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Old 03-24-2015, 06:50 AM  
Vectis Hamstery
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Join Date: Jul 2010
Location: Southampton, UK
Posts: 4,569
Default Mending a chewed cage

Hamsters do like to keep their humans busy, and the activity some of my girls have favoured over the years is chewing holes in their plastic cage bases. Obviously, I prefer they stay in their cages and would rather not have to keep throwing out otherwise servicable cages, so I have tried several ways of fixing the damage.

1) Duct Tape

I use this on very small holes (1-2mm), often for ones pre-drilled by the manufacturer, such as in bases of the Savic Rody or on the plastic vent in the glass of some perfecto tanks. I've found that if a hamster can't smell the outside world through the cage base then they are much less likely to start chewing. I only ever put the duct tape on the OUTSIDE of the hole in the cage base. I would then use the cage for a hamster who is more laid back (e.g. a male) and not put the hamster that chewed the hole back in!

2) Bolts
For holes of 1-2cm a bolt and washers can be a very useful low-DIY method for securing the cage and preventing further trouble. There are various ways you can do this:
a plain bolt and 2 washers, one inside and one outside (this was to block a pre-made water bottle hole)
L1040462 by vectishams, on Flickr

a bolt-on toy/chew, like this coop cup (also blocking a pre-made water bottle hole)
L1220791 by vectishams, on Flickr


using washers and some wire. This was an emergency fix I did. Personally I prefer the more secure way using a bolt as this did move more than I liked!
L1040470 by vectishams, on Flickr

3) Plastic patches
Sometimes though the hole is just too big or the wrong shape or both!
L1040604 by vectishams, on Flickr
P1100196 by vectishams, on Flickr

In this situation I use plastic patches. When I make a bin cage I always keep some of the plastic panels I cut out, just in case I need to patch a cage in future. I know some people who have used old plastic rulers or even expired credit cards/loyalty cards to patch cages!

First I cut the plastic patches to size, making sure they are a good bit larger than the hole. I cut two patches, one for the inside and one for the outside.

I prefer not to use glue on my cages, so I use my soldering iron to melt the edges, slowly melting and pausing to let the melted areas cool enough to stick the patch as I work. Be careful as it's really hot work - keep all small furries out of the area and open the window for ventilation. Also take care not to melt the cage base too much and create further holes!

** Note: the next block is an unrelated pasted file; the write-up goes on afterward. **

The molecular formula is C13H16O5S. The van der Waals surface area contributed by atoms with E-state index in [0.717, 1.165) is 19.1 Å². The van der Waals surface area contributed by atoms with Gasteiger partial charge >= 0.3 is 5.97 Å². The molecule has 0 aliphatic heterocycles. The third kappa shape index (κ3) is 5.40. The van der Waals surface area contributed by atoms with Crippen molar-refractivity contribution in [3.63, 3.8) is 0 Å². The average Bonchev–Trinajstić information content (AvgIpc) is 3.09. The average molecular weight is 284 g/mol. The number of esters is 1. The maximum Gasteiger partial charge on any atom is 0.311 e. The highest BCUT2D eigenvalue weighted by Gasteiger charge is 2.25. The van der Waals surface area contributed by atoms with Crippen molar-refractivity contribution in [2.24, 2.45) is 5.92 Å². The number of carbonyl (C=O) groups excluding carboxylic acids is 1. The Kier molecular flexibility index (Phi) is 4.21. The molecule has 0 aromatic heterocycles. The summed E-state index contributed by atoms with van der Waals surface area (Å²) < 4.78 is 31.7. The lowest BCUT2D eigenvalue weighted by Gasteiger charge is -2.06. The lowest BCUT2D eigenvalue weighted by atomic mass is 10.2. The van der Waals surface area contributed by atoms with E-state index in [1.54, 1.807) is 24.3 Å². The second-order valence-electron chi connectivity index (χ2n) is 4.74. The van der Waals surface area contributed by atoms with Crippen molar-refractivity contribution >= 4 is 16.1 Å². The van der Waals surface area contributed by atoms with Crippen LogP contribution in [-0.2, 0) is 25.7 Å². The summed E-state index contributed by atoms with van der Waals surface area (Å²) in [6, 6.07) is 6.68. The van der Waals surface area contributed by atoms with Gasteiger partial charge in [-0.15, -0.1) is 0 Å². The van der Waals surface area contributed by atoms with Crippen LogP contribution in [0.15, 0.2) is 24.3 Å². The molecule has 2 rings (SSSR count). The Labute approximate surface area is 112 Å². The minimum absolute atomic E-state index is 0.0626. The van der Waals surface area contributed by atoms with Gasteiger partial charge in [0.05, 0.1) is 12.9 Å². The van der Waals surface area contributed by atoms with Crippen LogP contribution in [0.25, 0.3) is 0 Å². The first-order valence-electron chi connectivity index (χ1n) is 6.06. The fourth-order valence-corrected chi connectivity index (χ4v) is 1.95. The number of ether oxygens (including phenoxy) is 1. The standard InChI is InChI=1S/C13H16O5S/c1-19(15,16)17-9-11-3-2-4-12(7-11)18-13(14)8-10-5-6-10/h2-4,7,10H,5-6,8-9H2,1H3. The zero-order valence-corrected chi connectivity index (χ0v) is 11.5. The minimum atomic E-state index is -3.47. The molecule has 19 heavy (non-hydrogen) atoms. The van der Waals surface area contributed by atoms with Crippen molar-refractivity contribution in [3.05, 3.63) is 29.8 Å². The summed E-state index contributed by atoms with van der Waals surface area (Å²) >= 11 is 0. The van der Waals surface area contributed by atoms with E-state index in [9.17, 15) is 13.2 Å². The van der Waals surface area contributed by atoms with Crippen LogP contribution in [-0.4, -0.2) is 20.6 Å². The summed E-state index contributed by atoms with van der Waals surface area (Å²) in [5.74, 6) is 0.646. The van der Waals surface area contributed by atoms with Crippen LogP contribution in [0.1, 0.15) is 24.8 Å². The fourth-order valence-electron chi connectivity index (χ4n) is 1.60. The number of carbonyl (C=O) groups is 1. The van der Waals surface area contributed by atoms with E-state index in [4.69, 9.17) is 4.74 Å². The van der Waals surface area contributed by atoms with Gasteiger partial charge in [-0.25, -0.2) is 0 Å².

When the patch looks like it's secure, I check it over and melt any bits that are sticking up, uneven, sharp or anywhere that there is a gap. Make sure there are no gaps at all, even small ones.

When I've patched one side, I then do the other. The patch outside the cage doesn't have to be as smooth so I prefer to do that one first as a practice!

This is my most recent patch on a hole the size of a pregnant Syrian hamster (thanks, Celtica!):
IMG_2577 by vectishams, on Flickr
IMG_2577 by vectishams, on Flickr

This is my first ever patch which lasted for many hamsters and many years until the cage was donated to a rescue and used as a hospital cage for rats. It served well for quite a few sick rats, until one girl who was unusually active after surgery!
L1060960 by vectishams, on Flickr

I recommend checking all cages regularly for signs that the hamster is starting to chew anywhere and taking action to prevent/fix any damage before it gets too big, however hammies can turn pristine plastic into a massive hole overnight despite your best efforts. If you have a cage chewer, I recommend a glass (not plastic!) tank with a secure lid:

Tanks by vectishams, on Flickr

(and yes, Cadie did escape this tank when the lid was just attached with velcro strips on all sides, hence the large bolts!)
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